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Working for yourself can be really satisfying.
You get to be independent, set your own hours, and work from wherever you want — all you need is your laptop and a stable internet connection.
Still, with this wonderful freedom comes a new list of responsibilities.
At the top of that list?
Getting. Sh¤%. Done.
Consistently. On your own.
The Dangers Of Comfort
When you’re working on your own, there’s no boss hanging over you throughout the day, making sure you’re doing your job.
While this is definitely liberating, it can also lessen the pressure you feel when it comes to productivity — and that’s not necessarily a good thing.
In fact, if you slack too much, especially at the beginning, you could lose out on a lot of early profit — or even worse, your business could crumble altogether.
So, how do we avoid this?
How do you make sure your business is growing at an optimal speed?
Well, one of the worst offenders when it comes to slow progression is the infamous “perfection paralysis”, also known as “analysis paralysis”.
In this article, we’ll explore exactly what this is, why it happens, and how you can beat it (or at least, greatly reduce its effects).
Let’s get into it.
How Perfectionism Can Kill Your Business
Even with effective strategies in place, and a huge amount of willpower, it’s not always easy to accomplish the goals you set for yourself.
There can be many reasons for this, depending on the person.
Perhaps the most common is that you find yourself plagued by some form of perfectionist ideal.
Even if you don’t label yourself as a perfectionist, this is most likely affecting you — and delaying your success — more than you realize.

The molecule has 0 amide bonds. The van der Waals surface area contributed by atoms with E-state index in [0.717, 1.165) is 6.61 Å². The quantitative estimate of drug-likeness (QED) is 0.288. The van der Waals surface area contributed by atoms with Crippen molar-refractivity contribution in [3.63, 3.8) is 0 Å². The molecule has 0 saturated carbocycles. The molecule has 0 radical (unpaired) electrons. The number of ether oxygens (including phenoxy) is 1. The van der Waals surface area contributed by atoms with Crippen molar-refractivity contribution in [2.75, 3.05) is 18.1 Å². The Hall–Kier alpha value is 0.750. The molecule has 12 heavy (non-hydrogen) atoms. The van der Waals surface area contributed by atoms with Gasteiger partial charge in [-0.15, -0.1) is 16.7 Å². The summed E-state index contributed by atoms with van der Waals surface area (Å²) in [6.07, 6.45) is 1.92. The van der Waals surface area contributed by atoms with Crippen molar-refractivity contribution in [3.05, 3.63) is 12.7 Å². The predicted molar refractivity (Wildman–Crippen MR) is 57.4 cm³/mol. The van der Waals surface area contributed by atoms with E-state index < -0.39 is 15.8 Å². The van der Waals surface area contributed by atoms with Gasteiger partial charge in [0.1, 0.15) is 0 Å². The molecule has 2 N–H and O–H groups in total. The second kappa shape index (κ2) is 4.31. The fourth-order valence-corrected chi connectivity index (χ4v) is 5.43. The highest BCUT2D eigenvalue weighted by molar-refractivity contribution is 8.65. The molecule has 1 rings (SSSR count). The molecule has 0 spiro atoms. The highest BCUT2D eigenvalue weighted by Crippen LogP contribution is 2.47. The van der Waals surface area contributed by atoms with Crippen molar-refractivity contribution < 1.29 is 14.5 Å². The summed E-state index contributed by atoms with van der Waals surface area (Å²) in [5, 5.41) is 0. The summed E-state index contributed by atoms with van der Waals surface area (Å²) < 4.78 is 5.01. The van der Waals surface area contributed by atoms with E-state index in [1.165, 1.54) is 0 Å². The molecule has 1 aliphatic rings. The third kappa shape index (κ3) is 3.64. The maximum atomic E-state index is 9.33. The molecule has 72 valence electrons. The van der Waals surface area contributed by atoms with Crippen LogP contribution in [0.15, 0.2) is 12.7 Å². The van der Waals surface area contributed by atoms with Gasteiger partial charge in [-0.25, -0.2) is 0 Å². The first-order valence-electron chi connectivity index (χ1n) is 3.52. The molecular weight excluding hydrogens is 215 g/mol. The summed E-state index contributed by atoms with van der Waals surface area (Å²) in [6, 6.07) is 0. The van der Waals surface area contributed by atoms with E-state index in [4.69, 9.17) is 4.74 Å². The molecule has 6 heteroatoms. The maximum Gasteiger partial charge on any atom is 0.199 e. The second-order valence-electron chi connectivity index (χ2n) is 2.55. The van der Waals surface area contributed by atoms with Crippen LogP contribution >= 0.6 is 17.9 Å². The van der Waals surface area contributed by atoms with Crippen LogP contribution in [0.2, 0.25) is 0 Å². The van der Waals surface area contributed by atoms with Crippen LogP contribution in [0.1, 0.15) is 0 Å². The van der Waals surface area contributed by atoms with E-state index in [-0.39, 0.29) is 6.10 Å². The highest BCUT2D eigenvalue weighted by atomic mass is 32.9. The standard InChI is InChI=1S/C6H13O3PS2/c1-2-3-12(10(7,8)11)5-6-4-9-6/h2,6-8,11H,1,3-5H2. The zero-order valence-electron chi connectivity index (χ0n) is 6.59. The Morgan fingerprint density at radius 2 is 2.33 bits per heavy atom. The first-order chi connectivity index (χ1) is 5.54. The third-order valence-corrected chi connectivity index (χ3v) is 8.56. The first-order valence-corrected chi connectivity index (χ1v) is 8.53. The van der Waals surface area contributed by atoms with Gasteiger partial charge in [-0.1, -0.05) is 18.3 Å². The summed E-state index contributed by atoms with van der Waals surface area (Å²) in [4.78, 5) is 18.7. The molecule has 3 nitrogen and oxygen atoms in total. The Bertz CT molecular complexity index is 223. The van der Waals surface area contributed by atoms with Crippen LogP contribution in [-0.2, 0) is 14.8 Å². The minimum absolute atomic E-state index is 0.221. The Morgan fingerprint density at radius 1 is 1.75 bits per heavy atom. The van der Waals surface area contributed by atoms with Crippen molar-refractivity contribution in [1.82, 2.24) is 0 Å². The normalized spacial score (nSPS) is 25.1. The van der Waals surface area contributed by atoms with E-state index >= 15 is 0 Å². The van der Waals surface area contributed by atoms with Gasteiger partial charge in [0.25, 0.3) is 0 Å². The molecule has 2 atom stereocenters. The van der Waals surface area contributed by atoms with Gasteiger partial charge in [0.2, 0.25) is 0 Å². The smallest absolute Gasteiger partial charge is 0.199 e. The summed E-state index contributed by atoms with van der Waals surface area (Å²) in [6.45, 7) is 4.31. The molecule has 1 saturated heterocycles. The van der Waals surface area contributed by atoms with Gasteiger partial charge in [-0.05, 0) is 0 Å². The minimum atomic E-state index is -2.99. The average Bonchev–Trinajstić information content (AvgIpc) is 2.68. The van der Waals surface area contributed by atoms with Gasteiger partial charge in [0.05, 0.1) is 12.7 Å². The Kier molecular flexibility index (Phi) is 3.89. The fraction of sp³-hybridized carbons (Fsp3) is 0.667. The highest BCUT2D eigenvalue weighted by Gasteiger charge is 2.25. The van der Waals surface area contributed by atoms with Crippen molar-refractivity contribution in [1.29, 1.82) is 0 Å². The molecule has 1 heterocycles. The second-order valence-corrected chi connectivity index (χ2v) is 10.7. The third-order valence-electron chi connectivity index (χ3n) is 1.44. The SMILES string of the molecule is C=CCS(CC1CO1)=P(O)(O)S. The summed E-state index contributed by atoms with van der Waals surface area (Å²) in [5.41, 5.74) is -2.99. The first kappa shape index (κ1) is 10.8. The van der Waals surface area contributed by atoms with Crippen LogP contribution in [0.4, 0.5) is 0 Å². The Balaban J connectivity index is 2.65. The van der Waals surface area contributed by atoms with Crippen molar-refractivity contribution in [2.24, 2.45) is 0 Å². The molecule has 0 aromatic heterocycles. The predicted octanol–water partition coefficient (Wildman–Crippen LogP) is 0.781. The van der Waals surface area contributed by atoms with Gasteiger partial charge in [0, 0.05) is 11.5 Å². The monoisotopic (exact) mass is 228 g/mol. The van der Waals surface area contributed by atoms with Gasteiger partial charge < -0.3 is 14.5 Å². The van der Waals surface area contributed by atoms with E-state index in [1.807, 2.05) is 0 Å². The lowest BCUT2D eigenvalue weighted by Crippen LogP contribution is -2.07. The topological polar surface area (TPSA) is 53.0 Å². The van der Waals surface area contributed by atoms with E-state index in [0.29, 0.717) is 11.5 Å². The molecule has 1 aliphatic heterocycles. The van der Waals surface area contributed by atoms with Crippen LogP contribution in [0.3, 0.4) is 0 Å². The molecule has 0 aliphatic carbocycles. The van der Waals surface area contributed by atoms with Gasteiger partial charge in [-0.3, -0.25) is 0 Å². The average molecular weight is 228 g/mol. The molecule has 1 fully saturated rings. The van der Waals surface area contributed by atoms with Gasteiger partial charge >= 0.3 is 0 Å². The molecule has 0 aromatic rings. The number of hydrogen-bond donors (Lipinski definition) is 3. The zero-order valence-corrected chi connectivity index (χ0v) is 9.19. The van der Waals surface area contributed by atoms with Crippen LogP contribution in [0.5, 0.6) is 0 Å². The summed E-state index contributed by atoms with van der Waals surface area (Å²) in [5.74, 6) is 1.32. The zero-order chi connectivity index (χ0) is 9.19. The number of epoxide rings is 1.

You may find yourself overthinking the way your work is created, presented, planned, and/or marketed.
And this wastes precious time — a lot of it.
Over-analyzing can make it difficult to get a process started, much less completed.
Common Symptoms Of Perfection Paralysis
Take a moment to consider the ways that you approach the start and completion of a new project.
• Do you often find yourself second-guessing your progress?
• Do you find yourself starting over more than once, because you question the way you began in the first place?
• Or maybe the idea of “I could do better” haunts you so much that you never actually get started at all?
Approaching a project this way eliminates the benefits of momentum you would otherwise receive, if you could just take on your task with the full force of confidence.
You may think that your careful consideration of every tiny detail will benefit you in the long run, making your project the best it can be.
However, you might be overlooking one vital detail…
Your project can’t be the best that it could be if it’s never finished!
With this in mind, you can easily see how perfection paralysis can actually end up killing a business (it wouldn’t be the first time).
A Winner’s Perspective
When you find yourself caught up in the details, struggling to get started, it’s important to take a step back and look at the situation as a whole.
Once you realize that it’s overthinking that’s slowing you down, you know exactly what the enemy is — what you should aim to overcome.
It can be scary to even think about fixing the problem of perfectionist paralysis.
After all, isn’t habitual overthinking, and the anxiety that comes with it, a challenge that takes some people weeks, months, or even years to overcome?
If you’re anything like me, you don’t have that much time to waste.
You’d rather get your business sorted out in an efficient manner, so you can enjoy the fruits of your labor in other parts of your life.
Reframing For Success
So, what do we do about it?
How do we adjust our minds and get things moving faster?
Well, it turns out that you can beat perfection paralysis with a simple mental reframing.
And once it’s done, it’s done!
Here it is:
In your mental list of priorities, take the word “action” and place it one level above the word “planning”.
That’s it — that’s the mental reframe.
Keep imagining this every time you start a new project, and eventually it will become second nature.